“If you are willing to volunteer in your neighborhood or give back to your community or serve your country, we will make sure that you can afford a higher education.”
— President Obama, Address to Joint Session of Congress
I’ve always believed it’s important that we redefine national service so that it isn’t the exclusive province of the military. That is why this line in President Obama’s powerful speech on Tuesday night was good to hear. One critical achievement in the Recovery bill was that it tripled funding for the National Health Service Corps (NHSC) to $300 million to provide incentives — including debt forgiveness and grants — for physicians and dentists, medical and dental students, to practice in underserved areas.
Thursday, Senator Bernie Sanders and House Majority Whip James Clyburn announced legislation that is very much in sync with the President’s stated priorities. The Access for All Americans Act — with 21 Senate cosponsors and 72 cosponsors in the House — would greatly expand the Federally Qualified Health Centers (FQHC) program that currently provides primary care to 18 million Americans in 1,100 community health centers so that every American in a medically underserved area would have access to care. (Even George Bush supported this program.) It would also increase funding for the NHSC over the next five years to $1.1 billion, providing loan repayment and scholarships to those who pursue primary medical and dental care careers in underserved communities, recruiting 24,000 new healthcare professionals to serve those areas.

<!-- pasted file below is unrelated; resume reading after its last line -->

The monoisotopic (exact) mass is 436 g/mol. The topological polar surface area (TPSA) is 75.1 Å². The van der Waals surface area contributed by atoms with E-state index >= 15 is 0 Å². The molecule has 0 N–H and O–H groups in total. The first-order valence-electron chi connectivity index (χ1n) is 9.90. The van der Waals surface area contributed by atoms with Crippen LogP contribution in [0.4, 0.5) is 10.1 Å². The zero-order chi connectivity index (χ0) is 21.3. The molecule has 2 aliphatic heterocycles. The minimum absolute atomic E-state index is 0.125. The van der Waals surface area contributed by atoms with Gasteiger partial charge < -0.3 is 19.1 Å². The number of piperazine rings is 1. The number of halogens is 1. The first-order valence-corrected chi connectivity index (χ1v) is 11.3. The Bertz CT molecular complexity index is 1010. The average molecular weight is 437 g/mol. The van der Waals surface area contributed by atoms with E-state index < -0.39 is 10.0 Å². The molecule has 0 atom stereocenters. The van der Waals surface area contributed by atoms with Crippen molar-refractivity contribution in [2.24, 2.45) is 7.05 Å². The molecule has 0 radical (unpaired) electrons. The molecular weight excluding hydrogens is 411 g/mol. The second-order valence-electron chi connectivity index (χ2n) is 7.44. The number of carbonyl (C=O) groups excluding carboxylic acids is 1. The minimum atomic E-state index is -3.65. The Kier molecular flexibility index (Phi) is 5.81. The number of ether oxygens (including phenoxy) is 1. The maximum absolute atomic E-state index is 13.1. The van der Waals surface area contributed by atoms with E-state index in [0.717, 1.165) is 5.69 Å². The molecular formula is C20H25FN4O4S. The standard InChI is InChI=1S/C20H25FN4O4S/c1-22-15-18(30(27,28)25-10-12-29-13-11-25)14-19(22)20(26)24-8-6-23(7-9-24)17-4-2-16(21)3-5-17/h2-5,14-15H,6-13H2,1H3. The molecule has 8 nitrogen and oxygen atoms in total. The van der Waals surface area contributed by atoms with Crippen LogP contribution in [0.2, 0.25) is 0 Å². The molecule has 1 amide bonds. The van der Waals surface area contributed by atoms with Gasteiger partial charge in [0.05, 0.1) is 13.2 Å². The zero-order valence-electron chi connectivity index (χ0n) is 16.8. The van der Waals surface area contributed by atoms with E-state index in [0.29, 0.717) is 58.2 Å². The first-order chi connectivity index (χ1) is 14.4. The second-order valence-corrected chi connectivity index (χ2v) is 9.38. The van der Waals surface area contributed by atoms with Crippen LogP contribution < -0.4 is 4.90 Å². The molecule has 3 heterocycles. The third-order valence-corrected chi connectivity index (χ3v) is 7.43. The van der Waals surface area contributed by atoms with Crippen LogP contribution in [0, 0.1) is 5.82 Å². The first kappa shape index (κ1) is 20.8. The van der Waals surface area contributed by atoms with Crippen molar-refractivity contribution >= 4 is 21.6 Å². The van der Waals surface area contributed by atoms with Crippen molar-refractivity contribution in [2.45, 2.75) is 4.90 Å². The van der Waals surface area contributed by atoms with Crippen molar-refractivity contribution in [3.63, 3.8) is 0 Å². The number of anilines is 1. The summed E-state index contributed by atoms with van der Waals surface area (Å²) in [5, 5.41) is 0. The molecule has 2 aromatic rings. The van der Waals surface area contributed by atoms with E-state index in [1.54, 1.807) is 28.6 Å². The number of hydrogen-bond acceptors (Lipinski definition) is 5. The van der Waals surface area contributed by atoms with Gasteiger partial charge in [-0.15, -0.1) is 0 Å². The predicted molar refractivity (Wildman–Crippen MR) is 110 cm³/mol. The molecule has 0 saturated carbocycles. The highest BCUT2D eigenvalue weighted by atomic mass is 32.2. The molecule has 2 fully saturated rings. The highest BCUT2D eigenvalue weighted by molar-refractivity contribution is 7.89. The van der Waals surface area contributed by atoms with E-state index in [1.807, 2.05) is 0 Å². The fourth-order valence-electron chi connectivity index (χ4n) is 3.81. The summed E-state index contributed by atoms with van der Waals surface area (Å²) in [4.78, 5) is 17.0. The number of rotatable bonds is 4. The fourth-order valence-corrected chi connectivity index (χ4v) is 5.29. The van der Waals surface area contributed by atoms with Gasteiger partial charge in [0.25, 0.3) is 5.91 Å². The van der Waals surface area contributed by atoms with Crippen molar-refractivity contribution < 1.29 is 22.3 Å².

“Insurance coverage is not the only healthcare crisis that we face,” Sen. Sanders said Thursday at a press conference at the Capitol. “Today, over 56 million Americans — insured and uninsured — are finding it extremely difficult to gain access to a doctor. They’re looking all over their community, they cannot get into a doctor’s office. This means that when [many] Americans get sick… they delay going to a doctor, then they end up getting sicker… and then go into an emergency room or end up in a hospital at great cost to our society and to themselves.” He noted that 18,000 Americans die annually due to their inability to afford insurance or care.